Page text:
The Sherman Independent School District’s board of trustees said yes Monday — yes to a $308 million, district-overhauling construction package and to a bond election that will put the building plans before Sherman voters in May.

(Editor's note: This article has been updated throughout.) 

The Sherman Independent School District’s board of trustees said yes Monday — yes to a $308 million, district-overhauling construction package and to a bond election that will put the building plans before Sherman voters in May.

The package, which was unanimously approved by the trustees, includes plans for a new high school, an updated football stadium, two new elementary schools and a technology program to encompass all campuses. The projects were proposed by the Citizens Advisory Committee — publicly staffed by Sherman residents, educators and community leaders — and are meant to help the district shed its decades-old facilities and better serve its growing student population.

“It’s definitely a plan that brings us into the future,” board President Tim Millerick said. “I think this bond gives us what we need to be supportive of our kids and to get them into a contemporary learning environment.”

Millerick thanked the members of the planning committee and said it was their hours of research, discussion and work with consultants that likely convinced trustees to voice their support and approve of the bond package and election.

Sherman Independent School District Superintendent David Hicks said the unity displayed by the board and the committee throughout the decision-making process is reason to celebrate.

“It’s an exciting day for our entire community,” Hicks said. “We have coalesced around a vision that will give our kids the very best educational opportunities.”

That vision is based on the district’s greatest facility needs as identified by the committee and a new high school is viewed as a must-have.

At an estimated cost of $133 million, the new high school would boast some 360,000 square feet and have a 2,100-student capacity. No site for the school has been announced, but features of the campus include modern classrooms and laboratories, fine arts spaces, athletic fields and facilities and even a large storm shelter, capable of shielding all students and staff from tornadoes with 250-mile-per-hour winds.

The current Sherman High School first opened for use in 1970 and was meant to hold a maximum of 1,400 students. Forty-six years later, the school has nearly 1,900 students and its classrooms and hallways are consistently crowded. Once vacated for the new high school, the old SHS building would be re-purposed as a middle school for 1,000 students.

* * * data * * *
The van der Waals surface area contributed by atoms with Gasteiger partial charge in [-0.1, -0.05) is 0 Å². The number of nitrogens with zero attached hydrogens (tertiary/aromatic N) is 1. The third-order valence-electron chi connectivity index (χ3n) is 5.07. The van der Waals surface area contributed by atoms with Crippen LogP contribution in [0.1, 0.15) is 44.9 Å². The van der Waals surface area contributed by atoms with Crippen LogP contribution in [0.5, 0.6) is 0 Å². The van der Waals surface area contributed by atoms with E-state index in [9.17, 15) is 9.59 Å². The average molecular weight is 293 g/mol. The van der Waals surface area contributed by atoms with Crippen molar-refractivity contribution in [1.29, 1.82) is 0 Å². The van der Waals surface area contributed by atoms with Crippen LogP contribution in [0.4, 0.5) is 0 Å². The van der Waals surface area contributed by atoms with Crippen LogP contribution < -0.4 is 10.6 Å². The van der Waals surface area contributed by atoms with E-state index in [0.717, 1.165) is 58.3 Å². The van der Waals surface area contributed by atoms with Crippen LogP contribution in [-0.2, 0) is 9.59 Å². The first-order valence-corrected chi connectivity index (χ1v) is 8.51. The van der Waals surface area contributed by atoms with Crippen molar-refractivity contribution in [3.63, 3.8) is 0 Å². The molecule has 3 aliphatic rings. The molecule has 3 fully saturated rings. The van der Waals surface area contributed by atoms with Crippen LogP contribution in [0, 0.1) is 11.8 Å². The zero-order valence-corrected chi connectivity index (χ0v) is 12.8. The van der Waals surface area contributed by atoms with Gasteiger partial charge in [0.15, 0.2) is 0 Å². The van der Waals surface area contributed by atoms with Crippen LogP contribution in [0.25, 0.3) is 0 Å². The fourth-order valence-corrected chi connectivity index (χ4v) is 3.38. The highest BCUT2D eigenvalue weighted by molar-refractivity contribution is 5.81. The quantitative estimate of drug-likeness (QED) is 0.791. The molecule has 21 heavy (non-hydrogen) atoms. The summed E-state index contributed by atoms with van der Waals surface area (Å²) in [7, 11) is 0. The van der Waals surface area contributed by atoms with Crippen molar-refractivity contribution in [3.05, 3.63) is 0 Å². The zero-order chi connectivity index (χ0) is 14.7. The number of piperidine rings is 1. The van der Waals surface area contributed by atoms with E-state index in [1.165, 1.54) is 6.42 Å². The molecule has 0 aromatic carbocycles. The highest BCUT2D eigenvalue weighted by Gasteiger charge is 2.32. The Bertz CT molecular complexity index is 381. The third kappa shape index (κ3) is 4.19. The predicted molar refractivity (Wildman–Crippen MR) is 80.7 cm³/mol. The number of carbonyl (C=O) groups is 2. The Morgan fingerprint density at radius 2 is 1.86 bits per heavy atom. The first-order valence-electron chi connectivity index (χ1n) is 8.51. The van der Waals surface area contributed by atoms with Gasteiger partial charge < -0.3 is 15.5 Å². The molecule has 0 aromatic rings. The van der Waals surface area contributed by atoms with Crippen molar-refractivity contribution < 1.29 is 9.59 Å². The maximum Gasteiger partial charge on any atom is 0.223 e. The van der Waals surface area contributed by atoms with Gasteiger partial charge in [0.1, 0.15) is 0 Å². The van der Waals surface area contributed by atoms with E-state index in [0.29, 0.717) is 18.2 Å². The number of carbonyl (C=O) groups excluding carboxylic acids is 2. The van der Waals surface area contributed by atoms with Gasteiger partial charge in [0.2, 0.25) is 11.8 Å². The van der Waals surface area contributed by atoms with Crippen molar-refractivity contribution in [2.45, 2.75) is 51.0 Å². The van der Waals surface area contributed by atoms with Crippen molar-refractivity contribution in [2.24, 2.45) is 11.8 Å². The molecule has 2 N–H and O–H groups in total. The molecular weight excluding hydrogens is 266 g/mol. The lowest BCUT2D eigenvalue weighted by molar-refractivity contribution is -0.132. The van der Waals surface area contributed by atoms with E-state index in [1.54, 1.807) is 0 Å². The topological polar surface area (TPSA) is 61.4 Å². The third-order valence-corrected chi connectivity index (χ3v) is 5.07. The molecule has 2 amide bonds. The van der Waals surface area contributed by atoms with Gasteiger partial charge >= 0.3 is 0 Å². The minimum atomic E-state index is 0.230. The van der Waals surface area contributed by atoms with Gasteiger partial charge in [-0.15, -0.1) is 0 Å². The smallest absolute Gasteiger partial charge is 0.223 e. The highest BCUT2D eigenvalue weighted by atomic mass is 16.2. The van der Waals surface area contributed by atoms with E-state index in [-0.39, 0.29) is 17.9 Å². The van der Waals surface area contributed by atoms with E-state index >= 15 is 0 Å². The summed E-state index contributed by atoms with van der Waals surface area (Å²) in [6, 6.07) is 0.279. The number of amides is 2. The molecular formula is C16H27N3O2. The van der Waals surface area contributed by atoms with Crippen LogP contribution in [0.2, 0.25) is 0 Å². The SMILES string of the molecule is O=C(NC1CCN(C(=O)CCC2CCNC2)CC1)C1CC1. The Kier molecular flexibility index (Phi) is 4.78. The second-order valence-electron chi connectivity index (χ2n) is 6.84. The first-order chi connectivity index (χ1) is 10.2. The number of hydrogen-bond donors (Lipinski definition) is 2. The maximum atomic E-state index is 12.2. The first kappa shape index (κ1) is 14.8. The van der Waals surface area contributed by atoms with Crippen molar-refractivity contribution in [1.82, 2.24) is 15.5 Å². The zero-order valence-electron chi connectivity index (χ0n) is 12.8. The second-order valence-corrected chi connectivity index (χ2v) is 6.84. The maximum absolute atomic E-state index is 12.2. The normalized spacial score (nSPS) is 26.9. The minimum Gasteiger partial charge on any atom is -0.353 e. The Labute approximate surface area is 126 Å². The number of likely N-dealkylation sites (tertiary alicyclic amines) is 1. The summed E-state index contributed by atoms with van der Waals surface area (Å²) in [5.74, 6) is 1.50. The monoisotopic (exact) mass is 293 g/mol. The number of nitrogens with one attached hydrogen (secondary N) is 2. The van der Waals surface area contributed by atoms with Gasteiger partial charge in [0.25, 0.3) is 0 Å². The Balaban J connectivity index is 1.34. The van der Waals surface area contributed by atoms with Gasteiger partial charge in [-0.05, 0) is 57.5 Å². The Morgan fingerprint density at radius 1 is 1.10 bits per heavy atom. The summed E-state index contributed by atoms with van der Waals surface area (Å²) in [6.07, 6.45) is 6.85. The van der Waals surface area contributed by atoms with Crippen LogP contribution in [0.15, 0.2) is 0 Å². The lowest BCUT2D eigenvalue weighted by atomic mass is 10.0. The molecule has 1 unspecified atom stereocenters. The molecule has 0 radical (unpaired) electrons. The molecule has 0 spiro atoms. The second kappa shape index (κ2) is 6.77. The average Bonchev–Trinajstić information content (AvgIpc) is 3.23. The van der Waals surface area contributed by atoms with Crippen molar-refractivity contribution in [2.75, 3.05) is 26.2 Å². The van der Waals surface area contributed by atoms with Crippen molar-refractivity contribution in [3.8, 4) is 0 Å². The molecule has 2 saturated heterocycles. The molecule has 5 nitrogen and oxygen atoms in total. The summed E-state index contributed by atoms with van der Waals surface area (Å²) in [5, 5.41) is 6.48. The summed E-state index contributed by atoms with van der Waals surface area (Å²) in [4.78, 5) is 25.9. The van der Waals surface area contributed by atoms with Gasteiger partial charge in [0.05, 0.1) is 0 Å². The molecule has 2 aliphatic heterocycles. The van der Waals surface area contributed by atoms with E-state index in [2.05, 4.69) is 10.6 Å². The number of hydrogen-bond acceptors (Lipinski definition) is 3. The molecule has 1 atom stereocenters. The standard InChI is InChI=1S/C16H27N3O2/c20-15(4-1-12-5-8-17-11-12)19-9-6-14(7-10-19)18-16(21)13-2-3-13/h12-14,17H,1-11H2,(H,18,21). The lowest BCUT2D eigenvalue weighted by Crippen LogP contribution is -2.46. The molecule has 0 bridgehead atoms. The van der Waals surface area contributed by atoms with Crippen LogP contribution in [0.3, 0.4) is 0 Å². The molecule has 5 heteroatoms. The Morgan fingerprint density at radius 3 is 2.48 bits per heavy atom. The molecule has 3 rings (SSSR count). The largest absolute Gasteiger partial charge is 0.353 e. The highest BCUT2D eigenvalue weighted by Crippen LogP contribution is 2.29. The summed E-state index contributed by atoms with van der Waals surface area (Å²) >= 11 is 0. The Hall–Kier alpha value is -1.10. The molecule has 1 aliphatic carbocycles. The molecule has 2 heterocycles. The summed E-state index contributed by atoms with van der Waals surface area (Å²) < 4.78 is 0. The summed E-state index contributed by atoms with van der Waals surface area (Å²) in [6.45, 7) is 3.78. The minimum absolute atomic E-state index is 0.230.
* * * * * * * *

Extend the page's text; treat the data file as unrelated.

“Nothing will instill pride more than good facilities,” said Board Secretary Lynn Mitchusson. And if you have a nice high school, good things follow,”

Also a key component of the bond package are updates to Bearcat Stadium. Two options are available to the district, the first of which is a new stadium. The proposed new stadium would cost roughly $28 million and be built adjacent to the new high school. Features of the facility abound, but highlights include a large press box, increased seating and expansive locker rooms.

Approach No. 2 is a renovation of the existing Bearcat Stadium. The revamp would provide additional seating on both the home and visitor sides, as well as a press box and increased parking — achieved by the destruction of Piner Middle school, which lies to the stadium’s south. The renovation is estimated to cost $27 million — a price driven up by the logistical complications in building so close to U.S. Highway 75. The board would decide in the future which route to take with the stadium.

Rounding out the package are two new elementary schools costing $27 million each and a $14 million technology program that will improve the district’s internet infrastructure and pair students and staff with digital devices.

To get an idea of how the bond package would fair on a ballot, Sherman ISD commissioned a survey of 300 residents in December and the results were positive. After learning of all the project details and the $23 tax increase per $100,000 of taxable property value, 63 percent of those surveyed said they would vote in favor of the $308 million bond if it came up for a vote. For the average Sherman homeowner, whose property value is just under $88,000, the bond means only a $16 tax increase.

To make sure that Sherman voters understand how the bond package will affect the district and taxpayers alike, Citizens Advisory Committee Chair Gail Utter said the members of the group will spread the word and answer the community’s questions, right up until Election Day.

“There’s a lot of educating to do,” Utter said. “It’s going to take the full team to communicate what our needs are. We’ll be informing the public and you can bet there will be a lot of meetings in civic spaces, churches and everywhere else.”

Utter said she was thrilled by the board’s decision and felt confident that the bond will be passed come May.

“We feel real good,” Utter said. “It’s a new time and it looks like everybody is ready for this. In fact, I think they’re more than ready to move this district forward.”

Early voting for the bond election will take place from April 24 to May 2 and the official election takes place May 7.